New software glitch found in Boeing’s troubled 737 Max jet

A new possible flaw in Boeing’s 737 Max aircraft has been discovered Credit: Andrew Matthews/PA

A new software problem has been found in the troubled Boeing 737 Max that is almost certain to further delay the plane’s return to flying after two deadly crashes.

Boeing has revealed that US regulator the Federal Aviation Administration (FAA) had “identified an additional requirement” for software changes that the aircraft manufacturer has been working on for eight months, since shortly after the first crash.

“Boeing agrees with the FAA’s decision and request, and is working on the required software to address the FAA’s request,” Boeing said in a statement.

Government test pilots trying out Boeing’s updated Max software in a flight simulator last week found a flaw that could result in the plane’s nose pitching down, according to two people familiar with the matter.

In both Max crashes, the plane’s flight-control software pushed the nose down based on faulty readings from one sensor.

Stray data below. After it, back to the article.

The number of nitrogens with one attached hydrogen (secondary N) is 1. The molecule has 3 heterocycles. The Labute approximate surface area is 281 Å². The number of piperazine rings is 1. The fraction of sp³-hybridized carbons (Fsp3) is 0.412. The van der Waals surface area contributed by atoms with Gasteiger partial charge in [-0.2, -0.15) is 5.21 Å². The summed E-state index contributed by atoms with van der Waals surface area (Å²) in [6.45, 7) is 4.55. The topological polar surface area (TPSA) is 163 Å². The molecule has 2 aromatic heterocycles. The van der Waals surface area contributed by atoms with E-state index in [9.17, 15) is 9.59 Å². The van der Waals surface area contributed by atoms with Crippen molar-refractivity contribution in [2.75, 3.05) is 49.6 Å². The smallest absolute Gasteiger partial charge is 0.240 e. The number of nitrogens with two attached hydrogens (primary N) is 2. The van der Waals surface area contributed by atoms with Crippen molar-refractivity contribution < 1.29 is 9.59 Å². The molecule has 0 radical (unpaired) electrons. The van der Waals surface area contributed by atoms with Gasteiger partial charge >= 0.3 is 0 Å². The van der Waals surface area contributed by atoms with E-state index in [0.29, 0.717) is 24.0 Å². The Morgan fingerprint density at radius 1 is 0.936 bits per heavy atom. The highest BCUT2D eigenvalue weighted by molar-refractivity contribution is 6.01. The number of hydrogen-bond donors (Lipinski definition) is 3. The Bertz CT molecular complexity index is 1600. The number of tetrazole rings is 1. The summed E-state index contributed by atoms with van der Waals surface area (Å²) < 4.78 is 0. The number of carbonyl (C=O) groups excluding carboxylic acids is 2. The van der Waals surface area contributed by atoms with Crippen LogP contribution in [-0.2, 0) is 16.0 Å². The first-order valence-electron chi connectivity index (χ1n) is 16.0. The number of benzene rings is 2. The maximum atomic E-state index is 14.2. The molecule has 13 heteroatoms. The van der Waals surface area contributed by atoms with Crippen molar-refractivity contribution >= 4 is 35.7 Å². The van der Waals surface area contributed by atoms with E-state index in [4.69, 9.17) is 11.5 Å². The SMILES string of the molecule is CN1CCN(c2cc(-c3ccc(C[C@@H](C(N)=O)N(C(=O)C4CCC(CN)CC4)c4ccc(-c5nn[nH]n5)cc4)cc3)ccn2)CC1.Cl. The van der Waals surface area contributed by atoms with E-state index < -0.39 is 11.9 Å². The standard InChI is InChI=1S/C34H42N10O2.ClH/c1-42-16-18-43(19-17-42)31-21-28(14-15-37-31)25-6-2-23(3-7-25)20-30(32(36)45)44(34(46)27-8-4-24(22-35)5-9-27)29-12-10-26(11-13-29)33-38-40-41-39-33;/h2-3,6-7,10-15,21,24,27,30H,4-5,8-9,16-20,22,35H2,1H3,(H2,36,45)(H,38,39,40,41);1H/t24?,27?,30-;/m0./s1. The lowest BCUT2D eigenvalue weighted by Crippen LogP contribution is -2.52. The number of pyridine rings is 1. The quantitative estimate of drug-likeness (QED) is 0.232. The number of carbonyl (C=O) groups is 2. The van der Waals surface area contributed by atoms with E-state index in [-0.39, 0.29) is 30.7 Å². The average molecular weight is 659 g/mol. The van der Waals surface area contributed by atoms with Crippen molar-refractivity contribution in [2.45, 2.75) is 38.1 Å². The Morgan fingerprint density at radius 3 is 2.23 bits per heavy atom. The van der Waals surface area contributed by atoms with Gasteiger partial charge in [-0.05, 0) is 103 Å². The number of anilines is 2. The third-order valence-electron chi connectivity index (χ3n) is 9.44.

The people said fixing the issue might be accomplished through software changes or by replacing a microprocessor in the plane’s flight-control system.

One said the latest setback is likely to delay the plane’s return to service by an extra one to three months.

The Boeing 737 Max 8 plane has been grounded in many countries. Credit: AP

In a statement, the Federal Aviation Administration said it would lift its grounding of the plane only when it deemed the jet safe.

“On the most recent issue, the FAA’s process is designed to discover and highlight potential risks. The FAA recently found a potential risk that Boeing must mitigate,” the agency said.

The Max began passenger flights in 2017 and is Boeing’s best-selling plane, although fewer than 400 have been delivered to airlines.

A Max flown by Indonesia’s Lion Air crashed in October, and an Ethiopian Airlines Max crashed in March. In all, 346 people died.

Days after the second crash, regulators around the world grounded the plane.

Boeing is scaling back the power of flight-control software called MCAS to push the nose down. It is also linking the software’s nose-down command to two sensors on each plane instead of relying on just one in the original design.

It is still uncertain what kind of training pilots will get for flying the plane with the new software — either computer-based or in-flight simulators.